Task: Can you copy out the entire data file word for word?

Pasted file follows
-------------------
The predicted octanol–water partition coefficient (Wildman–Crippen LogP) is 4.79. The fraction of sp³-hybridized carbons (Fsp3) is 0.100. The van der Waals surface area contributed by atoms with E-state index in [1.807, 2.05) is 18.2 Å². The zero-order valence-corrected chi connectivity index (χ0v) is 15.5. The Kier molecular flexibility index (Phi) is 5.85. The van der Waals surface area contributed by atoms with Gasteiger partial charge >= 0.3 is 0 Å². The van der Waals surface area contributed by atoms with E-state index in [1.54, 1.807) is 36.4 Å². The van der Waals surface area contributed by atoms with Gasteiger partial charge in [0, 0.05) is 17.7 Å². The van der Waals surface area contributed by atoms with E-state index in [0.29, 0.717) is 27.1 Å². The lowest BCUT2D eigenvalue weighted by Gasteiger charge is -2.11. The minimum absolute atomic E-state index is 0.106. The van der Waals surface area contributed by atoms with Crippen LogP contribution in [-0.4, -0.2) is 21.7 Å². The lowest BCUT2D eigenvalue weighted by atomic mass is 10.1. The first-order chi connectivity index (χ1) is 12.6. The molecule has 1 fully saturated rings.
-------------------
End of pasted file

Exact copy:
The predicted octanol–water partition coefficient (Wildman–Crippen LogP) is 4.79. The fraction of sp³-hybridized carbons (Fsp3) is 0.100. The van der Waals surface area contributed by atoms with E-state index in [1.807, 2.05) is 18.2 Å². The zero-order valence-corrected chi connectivity index (χ0v) is 15.5. The Kier molecular flexibility index (Phi) is 5.85. The van der Waals surface area contributed by atoms with Gasteiger partial charge >= 0.3 is 0 Å². The van der Waals surface area contributed by atoms with E-state index in [1.54, 1.807) is 36.4 Å². The van der Waals surface area contributed by atoms with Gasteiger partial charge in [0, 0.05) is 17.7 Å². The van der Waals surface area contributed by atoms with E-state index in [0.29, 0.717) is 27.1 Å². The lowest BCUT2D eigenvalue weighted by Gasteiger charge is -2.11. The minimum absolute atomic E-state index is 0.106. The van der Waals surface area contributed by atoms with Crippen LogP contribution in [-0.4, -0.2) is 21.7 Å². The lowest BCUT2D eigenvalue weighted by atomic mass is 10.1. The first-order chi connectivity index (χ1) is 12.6. The molecule has 1 fully saturated rings.